text messaging unsafe when driving

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Wednesday, March 24th, 2010

We’re driving down the road  busy talking on the cell phone, yelling at the driver in front of us and jotting notes on our calendar and then all of a sudden CRASH!!!crash

Driving is a serious task that we exercise daily and whether a new driver or a seasoned one, we all forget the dangers that lurk at all times.

Here are the five worst driving errors–the ones that could kill you or someone else as identified by the insurance industry.

Never Do These Five Things While Driving:

No. 1. Multitasking

When you turn on the car, turn off the gadgets. No matter how busy your day is, when you’re on the road, focus only on driving. Catch up on other activities later and avoid unnecessary accidents.

No. 2. Follow too closely

Count: One thousand one. One thousand two. That’s about two seconds, and that’s the cushion that should be between you and the vehicle ahead. It could not only save your bumper, but also your life. Make sure to double or triple that time when the weather is bad or the pavement is slick.

No. 3. Failure to yield on a left-hand turn

Check the flow before you go. Also, look at the street onto which you are turning to make sure there are no vehicles or pedestrians in your path.

No. 4. Incorrect merging

That yield sign means just that: Yield–not stop. Accidents often occur when you are stuck behind a driver entering a highway who interprets yield as a dead stop. Don’t be the guilty party. Use the ramp as a means for merging into traffic, not causing it to back up.

No. 5. Backing up without looking

You don’t have eyes in the back of your head so look over your shoulder when you put the car in reverse. Remember, objects in the mirror are closer than they appear. Your side and rearview mirrors have a margin of error, so don’t rely on them alone. Look over your shoulder before backing up.


Friday, October 2nd, 2009

If you’re driving the Freeway in heavy traffic, chances are that a driver in the next lane, directly ahead of you or in your rearview mirror is reading or writing a text message, according to recent traffic research.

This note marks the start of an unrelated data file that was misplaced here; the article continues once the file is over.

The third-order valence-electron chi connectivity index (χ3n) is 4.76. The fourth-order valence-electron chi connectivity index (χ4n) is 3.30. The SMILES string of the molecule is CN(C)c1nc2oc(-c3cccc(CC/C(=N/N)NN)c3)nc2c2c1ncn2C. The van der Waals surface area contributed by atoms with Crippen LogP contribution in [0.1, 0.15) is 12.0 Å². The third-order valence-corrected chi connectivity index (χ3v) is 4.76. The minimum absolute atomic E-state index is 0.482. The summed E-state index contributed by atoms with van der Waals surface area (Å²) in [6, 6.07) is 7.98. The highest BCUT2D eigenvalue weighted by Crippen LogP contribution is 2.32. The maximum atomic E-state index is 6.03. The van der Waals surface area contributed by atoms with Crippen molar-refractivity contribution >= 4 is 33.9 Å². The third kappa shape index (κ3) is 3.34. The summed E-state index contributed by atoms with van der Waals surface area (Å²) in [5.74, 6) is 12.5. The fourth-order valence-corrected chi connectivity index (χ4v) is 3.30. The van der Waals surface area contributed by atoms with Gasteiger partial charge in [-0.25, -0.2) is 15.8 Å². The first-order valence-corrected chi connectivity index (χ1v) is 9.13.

“If you think you’re safe on the Capital Beltway, think again,” said Lon Anderson, a spokesman for AAA. “We have an epidemic of distracted driving out there.”

Anderson joined Virginia officials and police Monday in the first of several events this week that will address talking on cellphones and text messaging on the nation’s highways. U.S. Transportation Secretary Ray LaHood will host a  seminar on distracted drivers this week  in Washington.

An issue is defined as having  crossed a certain threshold of identification in American culture when it spawns a trunk load of bumper stickers… and cellphone use while driving has achieved that stature. Several recent bumber stickers:… “Hang up and drive,” and “Guns don’t kill people, cellphones kill people.”

Almost 90 percent of Americans own cellphones, and one national survey found that eight in 10 drivers talk on their phones while behind the wheel, about 1 million of them at any given moment. Cellphone use has been cited as a factor in an estimated 342,000 auto accident injuries.

Despite an awareness that distracted drivers are a hazard, many Americans continue to use cellphones and text while driving. When AAA recently studied the habits of Beltway drivers in Virginia, the group found that more than half of drivers used their cell phones on Interstate 495 every day, and a quarter of them send or receive text messages daily.

Anderson said they found that more than half of Beltway drivers are distracted by cellphone use and that those drivers are twice as likely to have an accident or a “near-miss.”

AAA last week urged all state governments to ban texting while driving. It currently is banned in the District and Virginia, while Maryland’s ban will take effect Thursday. The Governors Highway Safety Association, a national nonprofit organization which represents state safety offices, has endorsed a ban on texting and using cellphones for newly licensed drivers.